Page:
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The Pan de Azucar National Park is just too large to see in one day, even if you only concentrate on the Copiapoa highlights.

First stop of the day (S091) was at a fluvial sand bed, but there were no signs of recent water flowing through here. The Copiapoa cinerea ssp. columna-alba here were young plants, compared to the old giants that we had seen elsewhere. But how young is ‘young’, when seedlings, molly-cuddled in our European collections, can take a decade or more to reach 10 cm in height?

Our next stop (S092) was a short valley running inland to the east of the track. Here we found C. cinarescens, some C. marginata and finally C. serpentisulcata, growing at the end of the valley. Usually C. cinarescens and C. serpentisulcata are easily distinguished, although both tend to form nice symmetrical mounds. But here, at the end of the valley, there were a large number of what can only be described as intermediates between the two. There were large numbers of unusually nice Eulychnia saint-pienna and it was interesting to see how C. marginata tended to grow at the foot of these Eulychnia ‘trees’, perhaps for protection, but more likely to benefit from moisture that would drop down these ‘natural fog nets’. Judging by the lichen and algae that grew on the Eulychnia, fog was a regular occurrence here. Here, the C. marginata tended to grow as single, solitary plants, dotted around the valley, rather than forming the clumps or dense stands that we had seen at Morro Copiapó.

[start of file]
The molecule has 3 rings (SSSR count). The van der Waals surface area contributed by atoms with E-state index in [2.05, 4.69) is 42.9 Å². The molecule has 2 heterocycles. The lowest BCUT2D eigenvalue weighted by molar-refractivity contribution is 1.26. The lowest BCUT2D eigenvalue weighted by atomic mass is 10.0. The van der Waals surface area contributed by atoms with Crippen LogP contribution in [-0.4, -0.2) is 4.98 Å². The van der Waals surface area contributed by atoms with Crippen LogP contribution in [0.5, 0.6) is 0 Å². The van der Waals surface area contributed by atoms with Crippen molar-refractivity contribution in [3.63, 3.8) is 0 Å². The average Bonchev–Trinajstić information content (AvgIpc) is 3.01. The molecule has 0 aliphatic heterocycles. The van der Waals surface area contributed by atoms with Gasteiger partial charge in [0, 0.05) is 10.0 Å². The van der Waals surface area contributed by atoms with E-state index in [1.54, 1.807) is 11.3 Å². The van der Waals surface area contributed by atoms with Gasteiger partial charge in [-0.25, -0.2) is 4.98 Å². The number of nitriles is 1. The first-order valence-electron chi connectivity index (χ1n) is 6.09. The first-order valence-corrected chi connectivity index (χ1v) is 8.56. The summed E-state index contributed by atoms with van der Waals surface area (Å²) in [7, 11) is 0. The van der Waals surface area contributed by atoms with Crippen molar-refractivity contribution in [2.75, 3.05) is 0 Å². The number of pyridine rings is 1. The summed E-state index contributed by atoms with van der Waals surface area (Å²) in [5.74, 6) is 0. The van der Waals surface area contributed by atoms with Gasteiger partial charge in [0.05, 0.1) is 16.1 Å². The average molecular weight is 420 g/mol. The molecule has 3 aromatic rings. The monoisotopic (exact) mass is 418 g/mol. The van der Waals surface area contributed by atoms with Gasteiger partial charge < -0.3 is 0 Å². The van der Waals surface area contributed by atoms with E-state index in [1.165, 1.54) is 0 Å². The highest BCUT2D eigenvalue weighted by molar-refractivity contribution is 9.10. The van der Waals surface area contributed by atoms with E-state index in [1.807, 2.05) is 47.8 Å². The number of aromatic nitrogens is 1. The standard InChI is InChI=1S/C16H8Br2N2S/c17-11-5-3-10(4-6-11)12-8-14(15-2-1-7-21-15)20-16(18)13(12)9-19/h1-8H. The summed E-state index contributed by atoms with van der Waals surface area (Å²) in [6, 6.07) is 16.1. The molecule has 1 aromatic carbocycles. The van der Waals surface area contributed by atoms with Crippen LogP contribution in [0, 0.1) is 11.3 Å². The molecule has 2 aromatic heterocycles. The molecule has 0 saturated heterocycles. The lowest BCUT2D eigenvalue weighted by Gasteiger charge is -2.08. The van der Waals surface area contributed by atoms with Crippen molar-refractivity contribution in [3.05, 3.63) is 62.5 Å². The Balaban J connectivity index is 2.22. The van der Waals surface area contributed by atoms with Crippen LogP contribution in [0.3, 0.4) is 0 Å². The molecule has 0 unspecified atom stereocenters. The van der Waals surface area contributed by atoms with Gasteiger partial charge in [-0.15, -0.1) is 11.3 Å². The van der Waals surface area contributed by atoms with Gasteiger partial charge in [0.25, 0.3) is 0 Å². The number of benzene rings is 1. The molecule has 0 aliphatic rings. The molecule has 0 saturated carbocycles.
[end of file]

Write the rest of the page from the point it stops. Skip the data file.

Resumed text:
Walking back to the main track, this time along the (shadow) south facing wall of the valley, Attila and I were excited to find a single ‘different’ Copiapoa – was this something new? It was certainly ‘different’ enough to mark the spot with a separate stop number (S093). Our answer came the next day, south of Chañaral, when we found lots more of these plants growing right along Ruta 5 and there more easily recognised as Copiapoa calderana var. spinosior.  

The next stop (S094), west of the track at the sign for Loberos, we found more C. cinarescens and C. serpentisulcata. The latter was also found at the next stop (S095), at sea level, along the beach.

We left the park through the Chañaral gate. As the mouth of the (dry) Rio Salado opened up before us, we followed a track along the southern hill slopes of the Pan de Azucar National Park. Ritter had reported C. hypogaea from ‘the hills north of Chañaral Airport’, so, as we could see the airport in the valley, we made some brief stops exploring the foothills (all recorded as S096) but only found an Eriosyce (Neoporteria) sp. There were some suggestions that in Ritter’s days, the Airport had been located further inland, but more exploration work during our 2003 indicated that Ritter must have walked over the hills, rather than stay near the track.

Back at the Hosteria in Chañaral, we compared notes before going for dinner (sea food, what else!) at a wonderful restaurant near Barquito, just south of Chañaral, as this was to be our last evening together as a large party.

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